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Discussions - Public / Re: WIn 10 controls your updates ... with this result
« Last post by pxsant on March 13, 2017, 04:16:08 PM »
I just read the article.  So Linux is one of the many (all) compromised OS's with the CIA hacks.   However of all the OS's, Linux is more likely to get patched quickly once a vulnerability is exposed.   Not so with the proprietary OS's like Windows or MAC OS's.   They are burdened with having only a small number of people available to work on vulnerability fixes at any given time while Linux has hundreds to thousands.
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Discussions - Public / Re: WIn 10 controls your updates ... with this result
« Last post by pxsant on March 13, 2017, 03:17:53 PM »
What do you mean by "CIA Linux"?
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Discussions - Public / Re: Password Insanity
« Last post by Code Refugee on March 13, 2017, 03:08:53 PM »
I just reset my phone to the factory settings since it started claiming my password was invalid. There was no other option.

Why does this happen.

I don't know.

I do not it's not currently safe to keep even the most boring and inane files on your cell.

So what use is this thing other than a basic dumb phone?
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Discussions - Public / Re: WIn 10 controls your updates ... with this result
« Last post by Code Refugee on March 13, 2017, 03:07:06 PM »
I agree and because of the reasons you've mentioned I'm evaluating Linux distros.

However, it seems obvious to me that any Linux distro that has the resources to be in the top 30 is actually CIA Linux. Agreed?
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Discussions - Public / WIn 10 controls your updates ... with this result
« Last post by benali72 on March 12, 2017, 03:29:49 PM »
Many WIn 10 users don't realize the system seizes control of updates from you and gives it exclusively to the vendor. So you have problems like this occur ....

https://www.forbes.com/sites/gordonkelly/2017/03/12/microsoft-windows-10-upgrade-problems/?utm_source=yahoo&utm_medium=partner&utm_campaign=yahootix&partner=yahootix&yptr=yahoo#fc70d4820fd7

Or you can play games like this to try to retain control of the updates forced upon your computer ....

http://www.pcworld.com/article/3085136/windows/two-ways-to-control-or-stop-windows-10-updates.html

I think control of updates is a bigger deal than many people realize, even IT pros. If the vendor can force any "updates" upon you, you've truly lost control of your computer.

For example, when the forced upgrade to Win 11 comes along, you'll be defenseless. Users wont have the option to stay on 10 (the way they did with 7).

Nor can they avoid any spyware or adware the vendor sends their way.

I'm very sad to see Windows -- an OS that has contributed a lot to the world -- decline in this way. You'll never catch me using it again unless I'm forced to by client.
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Discussions - Public / Re: Password Insanity
« Last post by JoFrance on March 11, 2017, 12:53:03 PM »
I've had to use biometrics on laptops when I did tech support, just the fingerprint, and it was unreliable.  Maybe its better now than it was a couple of years ago, but if you don't place your finger exactly the same way you did when you set it up, you can't login to your computer.  You have to swipe your finger a certain way to get the reader to recognize your finger print.  Its a big PITA and unless they improve the scanner capability, totally worthless.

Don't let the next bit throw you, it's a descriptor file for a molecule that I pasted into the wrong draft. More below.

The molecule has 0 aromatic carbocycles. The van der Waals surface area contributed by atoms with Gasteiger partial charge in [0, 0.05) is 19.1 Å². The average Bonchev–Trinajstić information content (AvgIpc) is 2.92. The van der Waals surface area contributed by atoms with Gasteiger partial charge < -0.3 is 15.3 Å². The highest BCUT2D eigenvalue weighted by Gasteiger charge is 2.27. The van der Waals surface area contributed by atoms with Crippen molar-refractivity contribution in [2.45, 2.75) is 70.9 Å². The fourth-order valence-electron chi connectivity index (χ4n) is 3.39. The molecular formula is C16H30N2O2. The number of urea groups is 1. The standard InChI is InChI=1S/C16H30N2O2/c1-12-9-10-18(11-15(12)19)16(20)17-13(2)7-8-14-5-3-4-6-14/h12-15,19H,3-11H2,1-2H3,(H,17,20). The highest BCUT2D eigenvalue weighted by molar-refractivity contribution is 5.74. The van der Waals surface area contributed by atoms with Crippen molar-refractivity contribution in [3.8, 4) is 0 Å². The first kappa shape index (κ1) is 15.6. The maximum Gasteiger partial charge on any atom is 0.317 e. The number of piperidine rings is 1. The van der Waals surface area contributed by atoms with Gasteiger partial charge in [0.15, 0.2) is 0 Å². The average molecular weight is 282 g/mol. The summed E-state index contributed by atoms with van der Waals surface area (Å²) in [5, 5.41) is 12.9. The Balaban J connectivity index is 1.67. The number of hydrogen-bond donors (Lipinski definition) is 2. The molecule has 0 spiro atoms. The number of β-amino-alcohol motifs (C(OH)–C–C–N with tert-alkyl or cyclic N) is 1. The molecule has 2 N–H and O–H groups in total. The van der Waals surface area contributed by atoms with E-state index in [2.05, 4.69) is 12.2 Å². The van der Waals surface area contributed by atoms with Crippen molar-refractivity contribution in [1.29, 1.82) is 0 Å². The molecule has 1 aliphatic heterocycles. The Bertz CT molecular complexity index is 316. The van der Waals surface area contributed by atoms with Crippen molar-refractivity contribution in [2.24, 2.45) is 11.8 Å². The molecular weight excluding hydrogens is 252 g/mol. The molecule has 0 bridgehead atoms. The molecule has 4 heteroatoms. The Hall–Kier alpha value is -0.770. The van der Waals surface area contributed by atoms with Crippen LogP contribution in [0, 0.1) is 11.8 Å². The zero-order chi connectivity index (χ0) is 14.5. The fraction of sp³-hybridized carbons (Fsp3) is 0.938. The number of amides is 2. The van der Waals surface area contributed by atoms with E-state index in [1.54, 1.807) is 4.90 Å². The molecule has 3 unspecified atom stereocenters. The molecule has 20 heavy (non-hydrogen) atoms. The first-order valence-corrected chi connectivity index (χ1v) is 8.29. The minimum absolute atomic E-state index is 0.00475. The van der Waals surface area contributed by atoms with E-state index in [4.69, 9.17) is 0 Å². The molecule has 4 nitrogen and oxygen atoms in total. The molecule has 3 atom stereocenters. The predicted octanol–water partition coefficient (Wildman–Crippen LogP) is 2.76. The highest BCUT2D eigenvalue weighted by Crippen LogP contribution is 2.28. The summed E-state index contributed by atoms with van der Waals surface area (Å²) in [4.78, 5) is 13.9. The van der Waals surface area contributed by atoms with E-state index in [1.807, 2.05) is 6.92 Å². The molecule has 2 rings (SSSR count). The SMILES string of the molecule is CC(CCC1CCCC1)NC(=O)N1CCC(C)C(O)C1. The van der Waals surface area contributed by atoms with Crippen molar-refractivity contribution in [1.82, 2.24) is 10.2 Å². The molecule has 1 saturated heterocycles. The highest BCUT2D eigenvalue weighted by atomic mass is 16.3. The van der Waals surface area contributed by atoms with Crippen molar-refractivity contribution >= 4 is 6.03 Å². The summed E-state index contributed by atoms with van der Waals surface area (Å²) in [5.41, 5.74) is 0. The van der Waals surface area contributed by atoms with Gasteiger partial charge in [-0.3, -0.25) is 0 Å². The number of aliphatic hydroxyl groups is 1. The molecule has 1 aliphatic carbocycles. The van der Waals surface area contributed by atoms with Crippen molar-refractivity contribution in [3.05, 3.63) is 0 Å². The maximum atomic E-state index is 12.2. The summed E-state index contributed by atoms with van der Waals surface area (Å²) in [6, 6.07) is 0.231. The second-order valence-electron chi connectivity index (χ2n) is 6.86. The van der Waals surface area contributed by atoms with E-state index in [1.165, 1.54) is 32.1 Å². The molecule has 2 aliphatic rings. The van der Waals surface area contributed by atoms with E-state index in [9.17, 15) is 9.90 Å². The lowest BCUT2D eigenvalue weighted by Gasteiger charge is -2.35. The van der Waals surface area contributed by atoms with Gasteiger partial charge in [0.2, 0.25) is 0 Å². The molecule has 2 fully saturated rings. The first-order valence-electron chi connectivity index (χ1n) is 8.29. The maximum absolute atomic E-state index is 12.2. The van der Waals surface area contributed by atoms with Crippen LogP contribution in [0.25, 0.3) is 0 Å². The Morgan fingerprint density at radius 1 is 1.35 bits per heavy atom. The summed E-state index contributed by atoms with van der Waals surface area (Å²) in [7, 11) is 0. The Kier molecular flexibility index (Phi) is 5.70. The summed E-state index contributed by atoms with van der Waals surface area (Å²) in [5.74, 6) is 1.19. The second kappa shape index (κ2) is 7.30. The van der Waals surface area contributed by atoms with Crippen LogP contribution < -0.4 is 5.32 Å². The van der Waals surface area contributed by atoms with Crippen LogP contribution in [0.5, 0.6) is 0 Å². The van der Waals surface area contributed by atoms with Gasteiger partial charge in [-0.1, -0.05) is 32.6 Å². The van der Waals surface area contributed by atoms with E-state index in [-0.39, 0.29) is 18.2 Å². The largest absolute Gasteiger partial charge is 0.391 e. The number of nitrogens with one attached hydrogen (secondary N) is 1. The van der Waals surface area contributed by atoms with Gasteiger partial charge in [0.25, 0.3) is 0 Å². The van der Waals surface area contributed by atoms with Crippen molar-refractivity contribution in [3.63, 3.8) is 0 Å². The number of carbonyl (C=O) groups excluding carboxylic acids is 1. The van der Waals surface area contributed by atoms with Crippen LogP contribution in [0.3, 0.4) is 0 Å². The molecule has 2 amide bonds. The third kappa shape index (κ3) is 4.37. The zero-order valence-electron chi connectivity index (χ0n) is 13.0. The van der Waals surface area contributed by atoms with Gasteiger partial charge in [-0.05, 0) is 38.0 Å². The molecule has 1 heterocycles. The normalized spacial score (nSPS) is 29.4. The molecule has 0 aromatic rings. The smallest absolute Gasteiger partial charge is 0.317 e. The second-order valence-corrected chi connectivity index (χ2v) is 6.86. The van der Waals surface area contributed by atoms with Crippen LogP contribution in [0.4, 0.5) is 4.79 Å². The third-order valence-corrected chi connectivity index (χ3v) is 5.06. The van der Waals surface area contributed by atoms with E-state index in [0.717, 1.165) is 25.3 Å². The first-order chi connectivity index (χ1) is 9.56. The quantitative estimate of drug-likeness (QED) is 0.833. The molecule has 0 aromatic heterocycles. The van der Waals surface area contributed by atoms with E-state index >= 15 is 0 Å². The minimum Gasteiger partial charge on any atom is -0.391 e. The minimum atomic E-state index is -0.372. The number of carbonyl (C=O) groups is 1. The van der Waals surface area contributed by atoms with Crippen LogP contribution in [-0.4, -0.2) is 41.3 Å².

I use a low-tech solution for passwords.  I write them down on a sheet of paper that I keep at home.  I copy that paper to an image file that I save in an obscure place on my hard drive.  I remember my most used passwords.  I never do anything financial by my smartphone, except maybe visit the app store.  I remember my Apple password.  It might not work for everyone, but this works for me.
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Discussions - Public / Re: Password Insanity
« Last post by ilconsiglliere on March 10, 2017, 08:19:40 PM »
This was already driving me crazy years ago. I use something called KeePassX - its open source, extremely secure and is cross platform.

https://www.keepassx.org

https://superuser.com/questions/878902/whats-the-difference-between-keepass-and-keepassx


On my phone I use Minikeepass which uses standard keepass files.

https://itunes.apple.com/us/app/minikeepass-secure-password-manager/id451661808?mt=8

The best way to do it is to put the keepass file on something like Google Drive after you update it, than delete it after you get it on the computer or device. Than you can get to it from anywhere. I of course have local copies. As the file is encrypted, unless you have the key its pretty much impossible to get into. The encryption it uses is this:

Encryption- either the Advanced Encryption Standard (AES) or the Twofish algorithm are used
– encryption of the database in 256 bit sized increments
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Discussions - Public / Re: Password Insanity
« Last post by David Randolph on March 10, 2017, 10:33:17 AM »
And biometrics don't properly handle aging. So, if you were to have your face scanned once and try to use that in a few years, I'm sorry, but you are not the same person you were then.
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Discussions - Public / Re: Password Insanity
« Last post by The Gorn on March 10, 2017, 09:03:56 AM »
That's good to know. Thanks. I have a few things encrypted on Evernote. I never looked into it.

One other nice thing about Keypass is that you can work with it as a file that you can keep on a memory device, etc. So it's not just cloud.
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